Chronic Illness And Depression
Chronic illness and depression unfortunately often go hand in hand. It’s estimated that up to one-third of people with a serious chronic illness also have symptoms of depression.
In some ways, this isn’t a surprise. Because severe chronic illnesses can reduce your level of independence, it can be hard to not get discouraged or even despondent. The social isolation that can occur as a result can often make depressive symptoms even worse, and the side effects of some medications used to manage chronic illness can even include depression.
Signs Of Depression
If you start to notice any of the following symptoms, these could be signs that you’re experiencing depression. Talk with your doctor about how you’re feeling and discuss a potential treatment plan to address these issues.
- Fatigue symptoms unrelated to your chronic illness
- Significant increase or decrease in appetite, or a significant increase or decrease in weight gain that’s unrelated to your illness
- Loss of interest in activities you normally enjoy
- Increased social isolation and withdrawing from friends
- Feelings of inadequacy or guilt
- Consistent insomnia or finding it difficult to stop sleeping
- Difficult concentrating
- Suicidal thoughts or actions
The Importance Of Psychotherapy In Managing Depression
Many people don’t feel comfortable discussing their depression with family and friends, or feel as though they’d be a burden by doing so. Weekly sessions with a psychotherapist can be helpful in processing difficult feelings, understanding the root cause of them and altering negative patterns of thinking or behavior. If your medication is contributing to your depression, they can also work with you to explore other possible options.
“When we treat high blood pressure, the blood pressure may start at 150 over 95, and then it’s monitored over time until it gets to a level that’s being aimed for,” said Dr. Jeffrey Borenstein, president of the Brain and Behavior Research Foundation. “If somebody has depression, their symptoms need to be monitored until it gets to a level that the depression is lifted.”
The overwhelming majority of insurance plans offer some form of in-network coverage of psychotherapy and may even offer out-of-network coverage. Contact your insurance provider to find out what your plan covers and get a list of licensed therapists in your area.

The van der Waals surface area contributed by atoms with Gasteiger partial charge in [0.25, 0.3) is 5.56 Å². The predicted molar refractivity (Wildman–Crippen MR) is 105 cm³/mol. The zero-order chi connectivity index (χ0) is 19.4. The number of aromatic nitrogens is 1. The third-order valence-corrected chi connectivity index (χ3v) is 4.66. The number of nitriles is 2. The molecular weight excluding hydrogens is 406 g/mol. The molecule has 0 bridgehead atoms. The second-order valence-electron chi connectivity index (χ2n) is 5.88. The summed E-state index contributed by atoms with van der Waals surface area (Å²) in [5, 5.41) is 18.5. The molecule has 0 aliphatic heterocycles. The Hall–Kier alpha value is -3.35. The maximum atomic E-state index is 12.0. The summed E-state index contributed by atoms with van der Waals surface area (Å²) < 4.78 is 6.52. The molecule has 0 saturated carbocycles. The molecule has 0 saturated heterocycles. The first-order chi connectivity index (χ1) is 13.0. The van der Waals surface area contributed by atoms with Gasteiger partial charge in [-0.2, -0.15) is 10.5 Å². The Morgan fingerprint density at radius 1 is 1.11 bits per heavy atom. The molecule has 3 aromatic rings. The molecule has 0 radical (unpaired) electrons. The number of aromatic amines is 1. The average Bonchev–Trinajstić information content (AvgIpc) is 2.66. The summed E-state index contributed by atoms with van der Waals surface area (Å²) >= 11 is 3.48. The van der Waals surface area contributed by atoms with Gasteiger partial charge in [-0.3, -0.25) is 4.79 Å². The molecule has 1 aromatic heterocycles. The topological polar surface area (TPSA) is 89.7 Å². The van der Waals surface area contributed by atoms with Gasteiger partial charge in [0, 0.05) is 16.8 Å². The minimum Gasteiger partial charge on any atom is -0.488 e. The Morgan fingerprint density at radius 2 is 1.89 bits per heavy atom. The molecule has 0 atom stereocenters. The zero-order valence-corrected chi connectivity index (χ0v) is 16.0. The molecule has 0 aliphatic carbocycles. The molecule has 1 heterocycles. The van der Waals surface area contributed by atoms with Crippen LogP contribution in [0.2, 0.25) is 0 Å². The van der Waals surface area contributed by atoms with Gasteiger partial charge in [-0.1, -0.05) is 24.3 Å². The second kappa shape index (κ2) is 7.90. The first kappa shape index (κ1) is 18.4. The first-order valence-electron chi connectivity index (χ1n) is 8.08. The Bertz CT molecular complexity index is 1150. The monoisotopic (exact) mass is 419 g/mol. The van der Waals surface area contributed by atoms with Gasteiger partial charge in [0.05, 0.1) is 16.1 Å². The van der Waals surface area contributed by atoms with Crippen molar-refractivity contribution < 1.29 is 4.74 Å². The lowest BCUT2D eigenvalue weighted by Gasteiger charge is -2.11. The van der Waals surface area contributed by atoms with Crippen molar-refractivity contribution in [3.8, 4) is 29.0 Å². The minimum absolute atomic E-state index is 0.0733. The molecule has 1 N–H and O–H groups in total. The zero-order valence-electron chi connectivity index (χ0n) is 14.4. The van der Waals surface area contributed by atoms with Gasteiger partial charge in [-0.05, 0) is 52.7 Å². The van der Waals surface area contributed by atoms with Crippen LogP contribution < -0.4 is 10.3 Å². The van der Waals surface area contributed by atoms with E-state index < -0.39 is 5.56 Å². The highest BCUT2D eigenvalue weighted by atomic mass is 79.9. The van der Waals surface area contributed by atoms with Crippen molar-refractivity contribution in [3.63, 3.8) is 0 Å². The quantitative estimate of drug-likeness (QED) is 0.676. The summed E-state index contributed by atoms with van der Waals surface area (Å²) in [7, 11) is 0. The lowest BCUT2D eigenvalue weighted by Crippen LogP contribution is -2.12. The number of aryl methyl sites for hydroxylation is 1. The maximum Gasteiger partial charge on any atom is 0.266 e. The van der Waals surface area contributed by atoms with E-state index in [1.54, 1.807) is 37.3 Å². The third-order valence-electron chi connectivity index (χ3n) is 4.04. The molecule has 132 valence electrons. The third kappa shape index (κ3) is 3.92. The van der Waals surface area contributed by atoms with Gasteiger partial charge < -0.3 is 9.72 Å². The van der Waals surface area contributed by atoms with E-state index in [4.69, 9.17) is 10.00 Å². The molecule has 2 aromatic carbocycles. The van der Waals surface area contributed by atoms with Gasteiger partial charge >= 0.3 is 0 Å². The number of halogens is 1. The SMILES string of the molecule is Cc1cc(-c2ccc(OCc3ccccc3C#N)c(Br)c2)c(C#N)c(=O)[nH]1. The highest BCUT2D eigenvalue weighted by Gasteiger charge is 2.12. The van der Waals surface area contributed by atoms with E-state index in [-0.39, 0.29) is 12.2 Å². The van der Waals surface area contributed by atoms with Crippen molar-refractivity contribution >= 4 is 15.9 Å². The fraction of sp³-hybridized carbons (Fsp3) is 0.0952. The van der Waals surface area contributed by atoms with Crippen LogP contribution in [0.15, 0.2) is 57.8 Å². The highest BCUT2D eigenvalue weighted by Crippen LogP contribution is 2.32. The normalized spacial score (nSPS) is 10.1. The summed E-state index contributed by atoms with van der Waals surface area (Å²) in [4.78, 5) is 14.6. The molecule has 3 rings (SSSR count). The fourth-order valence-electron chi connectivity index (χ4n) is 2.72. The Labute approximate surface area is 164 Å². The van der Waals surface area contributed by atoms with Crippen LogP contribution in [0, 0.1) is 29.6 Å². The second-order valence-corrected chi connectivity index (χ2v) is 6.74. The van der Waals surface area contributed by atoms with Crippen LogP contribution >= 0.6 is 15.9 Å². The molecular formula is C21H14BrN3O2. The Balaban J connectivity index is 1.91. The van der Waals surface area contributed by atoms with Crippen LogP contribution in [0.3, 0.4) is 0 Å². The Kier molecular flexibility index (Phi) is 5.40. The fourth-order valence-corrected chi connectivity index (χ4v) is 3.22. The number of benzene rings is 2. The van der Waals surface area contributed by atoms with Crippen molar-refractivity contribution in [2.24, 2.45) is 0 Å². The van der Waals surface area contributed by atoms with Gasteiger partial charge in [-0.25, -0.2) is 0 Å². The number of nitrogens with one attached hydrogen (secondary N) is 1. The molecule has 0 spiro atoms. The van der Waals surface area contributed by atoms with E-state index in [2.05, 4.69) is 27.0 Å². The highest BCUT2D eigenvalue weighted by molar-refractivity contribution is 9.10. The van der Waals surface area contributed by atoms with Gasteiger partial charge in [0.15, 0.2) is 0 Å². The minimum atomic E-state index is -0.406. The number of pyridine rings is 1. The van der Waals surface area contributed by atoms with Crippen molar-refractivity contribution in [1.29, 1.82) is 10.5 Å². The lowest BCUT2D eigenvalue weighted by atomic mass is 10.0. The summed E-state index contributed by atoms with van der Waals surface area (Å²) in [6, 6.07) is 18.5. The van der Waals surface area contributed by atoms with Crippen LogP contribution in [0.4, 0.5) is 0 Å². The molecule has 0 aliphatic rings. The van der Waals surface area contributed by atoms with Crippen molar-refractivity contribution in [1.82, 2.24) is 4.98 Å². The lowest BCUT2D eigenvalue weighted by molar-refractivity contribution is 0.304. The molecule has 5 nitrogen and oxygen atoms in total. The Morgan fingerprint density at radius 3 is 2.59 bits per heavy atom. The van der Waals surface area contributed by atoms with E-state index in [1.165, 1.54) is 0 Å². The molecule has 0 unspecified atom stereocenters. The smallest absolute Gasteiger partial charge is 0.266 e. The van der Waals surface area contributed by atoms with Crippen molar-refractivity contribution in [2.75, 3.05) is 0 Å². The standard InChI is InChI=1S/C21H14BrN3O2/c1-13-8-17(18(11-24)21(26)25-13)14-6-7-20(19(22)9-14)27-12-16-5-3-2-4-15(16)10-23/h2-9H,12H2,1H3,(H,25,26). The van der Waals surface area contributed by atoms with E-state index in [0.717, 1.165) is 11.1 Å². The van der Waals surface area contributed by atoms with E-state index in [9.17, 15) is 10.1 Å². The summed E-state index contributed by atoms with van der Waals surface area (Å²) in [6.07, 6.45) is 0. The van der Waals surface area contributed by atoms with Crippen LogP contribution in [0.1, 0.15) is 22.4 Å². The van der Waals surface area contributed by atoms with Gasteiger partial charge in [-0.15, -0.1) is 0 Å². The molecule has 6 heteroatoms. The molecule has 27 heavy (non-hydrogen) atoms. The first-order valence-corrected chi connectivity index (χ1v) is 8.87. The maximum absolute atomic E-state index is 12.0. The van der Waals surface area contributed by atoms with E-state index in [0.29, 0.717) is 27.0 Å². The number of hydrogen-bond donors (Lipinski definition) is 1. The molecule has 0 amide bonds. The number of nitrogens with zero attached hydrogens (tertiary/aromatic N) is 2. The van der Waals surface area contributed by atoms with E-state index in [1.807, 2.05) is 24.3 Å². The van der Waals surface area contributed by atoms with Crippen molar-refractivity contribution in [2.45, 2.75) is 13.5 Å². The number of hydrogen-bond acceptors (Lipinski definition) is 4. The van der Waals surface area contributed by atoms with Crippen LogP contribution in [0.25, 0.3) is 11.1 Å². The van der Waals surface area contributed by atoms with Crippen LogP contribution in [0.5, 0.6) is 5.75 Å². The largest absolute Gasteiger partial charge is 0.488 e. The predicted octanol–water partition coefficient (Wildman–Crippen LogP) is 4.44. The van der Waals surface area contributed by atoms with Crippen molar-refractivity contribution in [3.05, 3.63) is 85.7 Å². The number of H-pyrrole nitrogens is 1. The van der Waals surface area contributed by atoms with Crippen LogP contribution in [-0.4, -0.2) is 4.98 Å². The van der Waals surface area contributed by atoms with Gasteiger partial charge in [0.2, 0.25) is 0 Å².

Medication In Treating Depression
Anti-depressant drugs improve symptoms of depression by boosting the level of neurotransmitters in the brain, which can help regulate the circuits in the brain which affect emotion. Some of the most common selective setotonin reputake inhibitors (SSRI’s) inclue Zoloft, Prozac, Lexapro and Paxil.
However, these drugs can also spark significant side effects including dizziness, headaches, nausea and insomnia. Some patients also report having a low sex drive or other sexual performance issues while on these medications. Talk with your doctor about possible options for treatment and be sure to report any negative side effects you might experience.
Other Ways To Manage Depression
Although some people truly do need the help of a therapist and anti-depressants to help manage their depression, there are also ways we can take control to manage some of these symptoms:
Exercise: Even a short walk around the block can help boost endorphins in the body, known as the chemicals that regulate your mood, and provide a much-needed boost.
Avoid isolating: It’s common for people with depression to withdraw from social situations and remain lost in their thoughts. Getting out of the house and interacting with others forces you to focus on something else and will likely help you feel better.
Volunteering: Being of service to others can provide a sense of self-worth and importance, in addition to forcing you to not get lost in your own thoughts. Find a local charity or community project that you feel passionate about and find out how you can help.
Educate yourself: Learning as much as you can about depression will enable you to quickly identify symptoms and get the best treatment available.
If you ever experience suicidal thoughts or actions, don’t wait to get help. An emergency room doctor will offer temporary assistance and point you to local resources to receive further support.